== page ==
Born: 1881, Ipswich.
Died: 13th October 1915; age 34; KiA.
Enlistment Location: Ipswich.
Date of Entry Therein: 30th May 1915 – France.
Rank: Private; Service Number: 12011
Regiment: Suffolk Regiment, 7th Battalion.
Medals Awarded: Victory, British War & 1915 Star.
Panel 37 & 38.
Pas de Calais,
Relatives Notified & Address: Husband of Eva Mabel Catchpole (formerly Glading), of 34, Melville Road, Ipswich.
1891 10, Rapier Street, Ipswich.
Edward was 10 years old and living with his father & step mother & step brother.
Edward Glading, 36, a General Labourer, born Ipswich.
Lucy Jane Glading (nee Brown), 34, born Bramford, Suffolk.
Stanley Albert Glading, 2, born Ipswich.
1911 63, Regent Street, Ipswich.
Edward was 29 years old, a Mariner – Merchant Service. He was married and Head of the Household.
Edward’s mother was Elvina Glading (nee Haggis), born 1854, Ipswich – died 1885, Ipswich.
In 1900, Ipswich, Edward married Eva Mabel Reeve, born 1880, Ipswich. they had 8 children:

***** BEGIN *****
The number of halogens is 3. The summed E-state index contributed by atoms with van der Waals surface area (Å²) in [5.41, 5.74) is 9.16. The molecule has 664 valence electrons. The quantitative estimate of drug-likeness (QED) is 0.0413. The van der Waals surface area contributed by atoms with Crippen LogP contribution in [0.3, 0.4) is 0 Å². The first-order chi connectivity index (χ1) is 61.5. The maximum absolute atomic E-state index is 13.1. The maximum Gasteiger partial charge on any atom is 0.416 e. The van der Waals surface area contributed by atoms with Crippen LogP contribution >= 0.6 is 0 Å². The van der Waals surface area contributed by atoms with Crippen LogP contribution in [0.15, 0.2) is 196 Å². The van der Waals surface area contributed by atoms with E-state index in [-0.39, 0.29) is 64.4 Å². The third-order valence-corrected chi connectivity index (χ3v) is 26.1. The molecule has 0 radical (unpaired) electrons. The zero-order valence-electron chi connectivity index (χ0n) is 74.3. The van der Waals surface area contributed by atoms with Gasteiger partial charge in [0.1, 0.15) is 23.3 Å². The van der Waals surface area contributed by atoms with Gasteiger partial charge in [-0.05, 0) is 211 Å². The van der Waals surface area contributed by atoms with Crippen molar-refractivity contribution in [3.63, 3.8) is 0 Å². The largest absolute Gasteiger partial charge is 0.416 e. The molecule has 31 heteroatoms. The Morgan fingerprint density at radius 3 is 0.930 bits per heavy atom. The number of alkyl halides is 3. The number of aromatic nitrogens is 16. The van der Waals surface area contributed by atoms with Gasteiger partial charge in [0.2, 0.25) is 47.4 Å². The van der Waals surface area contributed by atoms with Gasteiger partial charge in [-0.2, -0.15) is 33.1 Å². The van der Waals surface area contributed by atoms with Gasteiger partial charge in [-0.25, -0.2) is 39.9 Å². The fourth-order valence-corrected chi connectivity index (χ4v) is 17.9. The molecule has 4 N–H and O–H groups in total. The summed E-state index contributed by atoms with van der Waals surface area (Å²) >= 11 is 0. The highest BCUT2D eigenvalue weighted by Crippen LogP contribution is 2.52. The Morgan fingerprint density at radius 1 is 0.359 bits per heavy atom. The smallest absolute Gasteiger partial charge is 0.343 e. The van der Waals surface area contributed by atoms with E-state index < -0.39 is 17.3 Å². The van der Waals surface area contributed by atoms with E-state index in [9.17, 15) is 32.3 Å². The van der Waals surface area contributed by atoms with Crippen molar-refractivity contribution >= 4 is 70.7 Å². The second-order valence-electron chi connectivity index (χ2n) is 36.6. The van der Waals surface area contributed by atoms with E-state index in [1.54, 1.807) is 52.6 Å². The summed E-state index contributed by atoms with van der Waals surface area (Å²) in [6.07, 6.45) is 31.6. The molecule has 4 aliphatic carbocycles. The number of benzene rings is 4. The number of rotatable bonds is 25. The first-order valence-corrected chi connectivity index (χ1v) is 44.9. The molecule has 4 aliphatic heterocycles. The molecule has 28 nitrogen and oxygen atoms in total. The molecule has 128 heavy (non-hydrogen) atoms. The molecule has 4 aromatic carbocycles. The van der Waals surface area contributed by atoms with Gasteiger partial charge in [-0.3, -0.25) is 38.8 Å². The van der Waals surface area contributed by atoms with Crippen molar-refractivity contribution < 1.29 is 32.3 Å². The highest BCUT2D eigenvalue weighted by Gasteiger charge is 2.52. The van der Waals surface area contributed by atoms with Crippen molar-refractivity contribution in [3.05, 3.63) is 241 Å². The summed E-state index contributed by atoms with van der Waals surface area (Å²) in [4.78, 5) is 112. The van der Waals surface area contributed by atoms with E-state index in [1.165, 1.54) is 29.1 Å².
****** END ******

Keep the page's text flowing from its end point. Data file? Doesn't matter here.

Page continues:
James Albert Glading, born July 1901, Ipswich.
Elvina Eva Glading, born October 1902, Ipswich.
Edward Charles Glading, born June 1904, Ipswich.
Stanley William Glading, born April 1906, Ipswich.
Harold Alfred Glading, born May 1908, Ipswich.
Frederick G. Glading, born 1912, Ipswich – 1913, Ipswich.
Sidney Frederick Glading, born September 1914, Ipswich.
Soldiers’ Effects to Eva Mabel Catchpole – widow.
Suffolk Regiment, 7th Battalion:
14:00hrs 13th October following an intense two hour shelling by the British on the Quarries the 7th were tasked with taking the 2 German trench system called the Hairpin. “B” company commanded by Major Currey pushed across open ground under a smoke screen, this lifted giving away the advance coming under heavy machine gun fire stalling the advance with 75 casualties including the Major a former Boar war veteran.
“A”company lead by Captain C.A Cobbold and “D” company on the opposite flanks with the 7th Norfolk regiment bombed the German line under sustained mortar and machine gun fire being held up for some time by the German bombing parties (hand grenades) eventually a phone line was connected where contact was made with headquarters, the German mortar positions were then knocked out by the British heavy guns. The Battalion consolidated the new position handing over to the 9th Essex regiment that night.
The Battalion sustained over 150 casualties.